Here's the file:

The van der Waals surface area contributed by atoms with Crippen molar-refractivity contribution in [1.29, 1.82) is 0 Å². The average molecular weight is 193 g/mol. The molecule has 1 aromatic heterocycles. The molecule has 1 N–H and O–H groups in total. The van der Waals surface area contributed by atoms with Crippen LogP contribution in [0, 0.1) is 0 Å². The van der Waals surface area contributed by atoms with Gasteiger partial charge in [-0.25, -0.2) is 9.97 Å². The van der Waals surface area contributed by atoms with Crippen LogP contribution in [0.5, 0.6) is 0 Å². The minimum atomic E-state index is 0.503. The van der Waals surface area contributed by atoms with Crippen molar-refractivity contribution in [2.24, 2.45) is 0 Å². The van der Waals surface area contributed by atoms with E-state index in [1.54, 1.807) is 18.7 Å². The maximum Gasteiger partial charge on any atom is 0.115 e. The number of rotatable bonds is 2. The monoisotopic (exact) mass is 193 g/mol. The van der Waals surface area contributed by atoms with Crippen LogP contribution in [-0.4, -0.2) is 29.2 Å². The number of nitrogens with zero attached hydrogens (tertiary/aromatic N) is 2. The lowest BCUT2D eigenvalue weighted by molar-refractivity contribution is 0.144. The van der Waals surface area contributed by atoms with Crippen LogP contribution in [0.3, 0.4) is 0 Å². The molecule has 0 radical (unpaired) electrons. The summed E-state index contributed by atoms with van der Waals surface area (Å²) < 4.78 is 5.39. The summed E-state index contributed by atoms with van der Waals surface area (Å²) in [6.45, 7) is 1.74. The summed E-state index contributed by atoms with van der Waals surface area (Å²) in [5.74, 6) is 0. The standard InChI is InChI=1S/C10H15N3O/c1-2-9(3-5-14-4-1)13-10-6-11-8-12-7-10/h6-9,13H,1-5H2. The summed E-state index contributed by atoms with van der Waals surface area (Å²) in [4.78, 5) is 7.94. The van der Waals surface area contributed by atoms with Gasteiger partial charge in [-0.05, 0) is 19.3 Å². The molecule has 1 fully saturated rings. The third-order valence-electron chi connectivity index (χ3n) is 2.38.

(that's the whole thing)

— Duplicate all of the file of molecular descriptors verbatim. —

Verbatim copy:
The van der Waals surface area contributed by atoms with Crippen molar-refractivity contribution in [1.29, 1.82) is 0 Å². The average molecular weight is 193 g/mol. The molecule has 1 aromatic heterocycles. The molecule has 1 N–H and O–H groups in total. The van der Waals surface area contributed by atoms with Crippen LogP contribution in [0, 0.1) is 0 Å². The van der Waals surface area contributed by atoms with Gasteiger partial charge in [-0.25, -0.2) is 9.97 Å². The van der Waals surface area contributed by atoms with Crippen LogP contribution in [0.5, 0.6) is 0 Å². The minimum atomic E-state index is 0.503. The van der Waals surface area contributed by atoms with Crippen molar-refractivity contribution in [2.24, 2.45) is 0 Å². The van der Waals surface area contributed by atoms with E-state index in [1.54, 1.807) is 18.7 Å². The maximum Gasteiger partial charge on any atom is 0.115 e. The number of rotatable bonds is 2. The monoisotopic (exact) mass is 193 g/mol. The van der Waals surface area contributed by atoms with Crippen LogP contribution in [-0.4, -0.2) is 29.2 Å². The number of nitrogens with zero attached hydrogens (tertiary/aromatic N) is 2. The lowest BCUT2D eigenvalue weighted by molar-refractivity contribution is 0.144. The van der Waals surface area contributed by atoms with Crippen LogP contribution in [0.3, 0.4) is 0 Å². The molecule has 0 radical (unpaired) electrons. The summed E-state index contributed by atoms with van der Waals surface area (Å²) < 4.78 is 5.39. The summed E-state index contributed by atoms with van der Waals surface area (Å²) in [6.45, 7) is 1.74. The summed E-state index contributed by atoms with van der Waals surface area (Å²) in [5.74, 6) is 0. The standard InChI is InChI=1S/C10H15N3O/c1-2-9(3-5-14-4-1)13-10-6-11-8-12-7-10/h6-9,13H,1-5H2. The summed E-state index contributed by atoms with van der Waals surface area (Å²) in [4.78, 5) is 7.94. The van der Waals surface area contributed by atoms with Gasteiger partial charge in [-0.05, 0) is 19.3 Å². The molecule has 1 fully saturated rings. The third-order valence-electron chi connectivity index (χ3n) is 2.38.